I wish my dog Jake would come and haunt me.
Things like that happen, I hear. Stories about people who lose a pet they love, and then late at night they feel the bed jump a little, and paws walking up the mattress. A familiar shape, fleeting, at the corner of the eye. Shoes in the closet, mysteriously chewed.
If Jake, my 110-pound Lab mix, were to come back, it would probably be my neighbor Charlie’s lookout, mostly.
“You know,” he’d say, “with Jake gone, you’d think there’d be less poop in the yard.” (There’s kind of a wide open yard space between our houses, and Jake never much cared whether he was pooping in his own yard or Charlie’s. I tried to keep up with this, bucket and shovel in hand, but was not always successful). And I’d say, “Huh. That’s mysterious, isn’t it?”
Maybe I’d start seeing a huge, mysterious shadow figure at night, over by Charlie’s pool, hunched over…you get the idea.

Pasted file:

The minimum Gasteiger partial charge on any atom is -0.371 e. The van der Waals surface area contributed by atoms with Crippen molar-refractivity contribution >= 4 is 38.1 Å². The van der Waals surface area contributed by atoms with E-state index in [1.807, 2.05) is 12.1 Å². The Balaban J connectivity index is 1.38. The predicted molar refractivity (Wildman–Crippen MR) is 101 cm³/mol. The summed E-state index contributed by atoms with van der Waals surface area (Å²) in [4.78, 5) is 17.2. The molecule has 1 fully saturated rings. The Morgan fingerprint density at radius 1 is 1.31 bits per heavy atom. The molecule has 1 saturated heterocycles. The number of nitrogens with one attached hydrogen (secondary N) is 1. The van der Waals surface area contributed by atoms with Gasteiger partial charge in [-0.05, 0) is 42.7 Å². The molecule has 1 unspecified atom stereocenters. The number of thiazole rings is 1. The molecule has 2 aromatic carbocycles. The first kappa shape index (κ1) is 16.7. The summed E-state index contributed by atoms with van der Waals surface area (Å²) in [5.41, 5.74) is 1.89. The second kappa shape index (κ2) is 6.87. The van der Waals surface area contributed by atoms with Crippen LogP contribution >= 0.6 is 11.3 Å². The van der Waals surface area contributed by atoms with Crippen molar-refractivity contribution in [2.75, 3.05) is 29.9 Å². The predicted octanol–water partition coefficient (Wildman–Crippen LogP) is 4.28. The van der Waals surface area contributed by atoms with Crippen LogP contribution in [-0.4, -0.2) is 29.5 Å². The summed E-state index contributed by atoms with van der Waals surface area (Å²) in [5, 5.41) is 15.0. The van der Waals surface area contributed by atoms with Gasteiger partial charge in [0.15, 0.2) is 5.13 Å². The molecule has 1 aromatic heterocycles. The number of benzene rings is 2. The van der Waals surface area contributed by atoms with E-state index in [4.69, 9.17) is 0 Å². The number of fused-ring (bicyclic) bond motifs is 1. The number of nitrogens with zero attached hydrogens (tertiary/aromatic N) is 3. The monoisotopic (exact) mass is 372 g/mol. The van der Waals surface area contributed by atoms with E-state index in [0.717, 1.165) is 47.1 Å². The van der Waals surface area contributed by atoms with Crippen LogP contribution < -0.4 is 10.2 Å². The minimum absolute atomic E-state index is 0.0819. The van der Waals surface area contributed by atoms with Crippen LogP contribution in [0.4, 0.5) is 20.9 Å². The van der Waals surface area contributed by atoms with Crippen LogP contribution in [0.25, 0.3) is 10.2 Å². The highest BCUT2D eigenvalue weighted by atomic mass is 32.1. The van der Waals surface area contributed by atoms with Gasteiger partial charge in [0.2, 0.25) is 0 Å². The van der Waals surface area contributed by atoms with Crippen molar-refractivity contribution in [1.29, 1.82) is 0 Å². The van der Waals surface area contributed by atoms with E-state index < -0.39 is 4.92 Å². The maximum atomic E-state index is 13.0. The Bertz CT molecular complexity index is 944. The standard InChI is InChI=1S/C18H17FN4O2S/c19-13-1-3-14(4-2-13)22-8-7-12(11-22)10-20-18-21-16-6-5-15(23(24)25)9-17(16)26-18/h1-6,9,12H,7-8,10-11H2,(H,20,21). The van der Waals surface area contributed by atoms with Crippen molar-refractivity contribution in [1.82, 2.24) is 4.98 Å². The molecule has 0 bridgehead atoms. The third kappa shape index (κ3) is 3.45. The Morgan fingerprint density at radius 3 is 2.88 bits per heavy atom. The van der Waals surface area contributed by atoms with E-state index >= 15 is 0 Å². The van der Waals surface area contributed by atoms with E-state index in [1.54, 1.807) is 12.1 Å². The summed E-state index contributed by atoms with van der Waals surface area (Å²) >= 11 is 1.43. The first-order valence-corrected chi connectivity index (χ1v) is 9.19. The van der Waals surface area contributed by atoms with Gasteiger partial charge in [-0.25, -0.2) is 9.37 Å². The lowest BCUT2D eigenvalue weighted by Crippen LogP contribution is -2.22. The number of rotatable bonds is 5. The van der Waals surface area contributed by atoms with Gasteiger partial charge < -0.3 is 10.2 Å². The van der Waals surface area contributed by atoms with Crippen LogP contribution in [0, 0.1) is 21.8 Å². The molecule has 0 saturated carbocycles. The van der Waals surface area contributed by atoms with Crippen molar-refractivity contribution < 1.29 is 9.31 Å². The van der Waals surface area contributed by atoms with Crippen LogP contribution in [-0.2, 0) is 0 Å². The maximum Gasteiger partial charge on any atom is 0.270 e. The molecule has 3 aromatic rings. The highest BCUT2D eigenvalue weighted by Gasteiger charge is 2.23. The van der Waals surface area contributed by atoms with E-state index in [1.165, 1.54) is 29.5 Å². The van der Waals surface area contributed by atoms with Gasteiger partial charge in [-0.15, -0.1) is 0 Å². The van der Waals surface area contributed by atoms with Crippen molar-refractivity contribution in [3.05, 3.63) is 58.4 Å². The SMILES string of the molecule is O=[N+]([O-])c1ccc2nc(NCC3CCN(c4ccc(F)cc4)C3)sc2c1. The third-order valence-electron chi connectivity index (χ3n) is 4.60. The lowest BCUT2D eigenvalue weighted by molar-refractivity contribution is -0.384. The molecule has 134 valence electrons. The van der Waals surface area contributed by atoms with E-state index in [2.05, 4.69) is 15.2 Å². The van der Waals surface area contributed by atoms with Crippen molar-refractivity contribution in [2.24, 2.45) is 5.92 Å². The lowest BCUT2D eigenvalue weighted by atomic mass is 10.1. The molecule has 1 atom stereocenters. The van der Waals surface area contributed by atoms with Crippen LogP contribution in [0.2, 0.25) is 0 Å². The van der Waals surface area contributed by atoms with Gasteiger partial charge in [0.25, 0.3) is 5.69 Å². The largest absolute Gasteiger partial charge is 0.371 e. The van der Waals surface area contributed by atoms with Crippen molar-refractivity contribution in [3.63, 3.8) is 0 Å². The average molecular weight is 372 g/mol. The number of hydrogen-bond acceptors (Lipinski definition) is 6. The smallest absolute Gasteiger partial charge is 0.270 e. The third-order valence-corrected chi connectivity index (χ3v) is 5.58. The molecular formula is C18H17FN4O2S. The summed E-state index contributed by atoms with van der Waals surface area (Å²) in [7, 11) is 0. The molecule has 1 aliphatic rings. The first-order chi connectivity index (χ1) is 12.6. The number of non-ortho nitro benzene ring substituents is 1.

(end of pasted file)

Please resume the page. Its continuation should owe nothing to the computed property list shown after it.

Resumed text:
I’m finding, though, that I don’t need an actual ghost to show up in order for me to feel haunted.
I feel haunted when I come home, and I don’t hear Jake’s tags jingling as he trots to meet me.
I feel haunted when I take a piece of food off my plate and try to hand it off under the table, and no one is there.
I feel haunted when I find dog hair, which I’m always finding, because he was that kind of dog. We cleaned the fridge recently, and found dog hair. What the hell?
I feel haunted when no one sticks his wet nose in my face, asking to go out just 20 minutes before the alarm goes off, on a workday.
We lost a cat this summer, too…Simone. Also an old dude. He haunts me when he doesn’t race me to the bedroom, leap onto the bed, and stare at me until I pet him. He haunts me when I don’t hear his awful, anguished cry at mealtimes (God, he had a terrible singing voice…)
For a house with only one animal left (tiny, skittish, purring Koshi), it still feels pretty crowded.
Leave a Reply